GRAFENWOEHR, Germany - Senior leaders from the U.S. Army Garrison Grafenwoehr area signed the Army Family Covenant Nov. 5, pledging their support to Soldiers' families while they defend the nation.

Brig. Gen. David Hogg, commander of 7th Army Joint Multinational Training Command, and Col. Brian Boyle, commander of USAG Grafenwoehr, signed the covenant - a $1.4 billion commitment to improve the quality of life for Army Families worldwide - during a ceremony at the Vilseck Memorial Fitness Center.

Similar signings have taken place at Army installations throughout Europe as a show of force and solidarity, "reaffirming the many actions that have already taken place to improve the quality of life for our Soldiers and their family members and our continued commitment to make Europe a positive assignment ...," said Boyle, before introducing Hogg.

Hogg explained to attendees that "it is clear to us that the families were the most stretched, and as a result, the most stressed, part of our force, and that what we were asking those families was a quantum different than anything I expected we would ask."

He quoted Chief of Staff of the Army Gen. George W. Casey Jr., noting that "our Army has recognized the strain, and has begun to move resources into the support of families. We are listening to our families, and we are acting other guidance. We have much left to do, but we have made headway."

Hogg assured the families in attendance that he, along with the Army's senior leadership, gets it.

"They understand and are focused on getting resources to make your life better," he said. Hogg explained that the push to improve the lives of Army families did not begin with the signing of the covenant, but has been a work in process for a long time.

"And we will continue to fight for more resources (during) the coming years," he said.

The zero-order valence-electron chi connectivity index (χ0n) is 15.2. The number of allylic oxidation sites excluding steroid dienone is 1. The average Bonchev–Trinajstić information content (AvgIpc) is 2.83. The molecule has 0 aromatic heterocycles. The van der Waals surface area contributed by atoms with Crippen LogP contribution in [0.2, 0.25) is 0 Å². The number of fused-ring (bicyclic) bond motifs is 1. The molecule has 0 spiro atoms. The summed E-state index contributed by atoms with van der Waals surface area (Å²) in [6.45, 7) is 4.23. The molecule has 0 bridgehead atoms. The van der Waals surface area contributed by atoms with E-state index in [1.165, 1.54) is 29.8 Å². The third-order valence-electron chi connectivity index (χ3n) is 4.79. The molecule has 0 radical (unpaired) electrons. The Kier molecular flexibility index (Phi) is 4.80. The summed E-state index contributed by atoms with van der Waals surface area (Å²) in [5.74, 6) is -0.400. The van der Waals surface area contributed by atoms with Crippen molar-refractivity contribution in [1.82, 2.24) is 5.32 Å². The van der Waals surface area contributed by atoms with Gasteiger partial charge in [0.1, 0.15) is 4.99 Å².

In the last two to three years alone, the Army has privatized and improved almost 80,000 homes on 36 installations and opened 40 new childcare centers, with another 22 on the way. The Army also recently spent $50 million to hire new healthcare providers for Soldiers and their families, and is working with lawmakers to help Army spouses gain priority for civil service jobs. There are also now family readiness support assistants at the battalion level.

Both Hogg and Boyle explained that the $1.4 billion would still have to be approved by Congress.

"I am fairly confident we will get this authorization from Congress but I don't want anyone to leave here thinking it is a done deal," said Hogg. "We are dependent on our representatives to authorize us this money."

During the initial Army Family Covenant signing Oct. 17 at Fort Knox, Ky., Casey said the Army wants to provide Soldiers and their families with a level of support commensurate with their level of service, and the covenant is in direct response to concerns from Army Families. He said they are concerned about funding and support for family programs, physical and mental healthcare, housing, education and childcare and employment opportunities for spouses.

Army wife Karin Denny attended the Vilseck ceremony and said she was excited about the program.

"If there's one part that affects me, then there's a part that will affect someone else. So it'll affect everyone in some aspect," said Denny.

She said the most important element of the new program would be funding. "It will make things happen," she said. "This will get us back up to the level where we need to be, if not beyond. If the funding comes in during the (Vilseck-based 2d Stryker Cavalry Regiment) deployment, it's going to be a huge help to the spouses who are essentially single parents right now."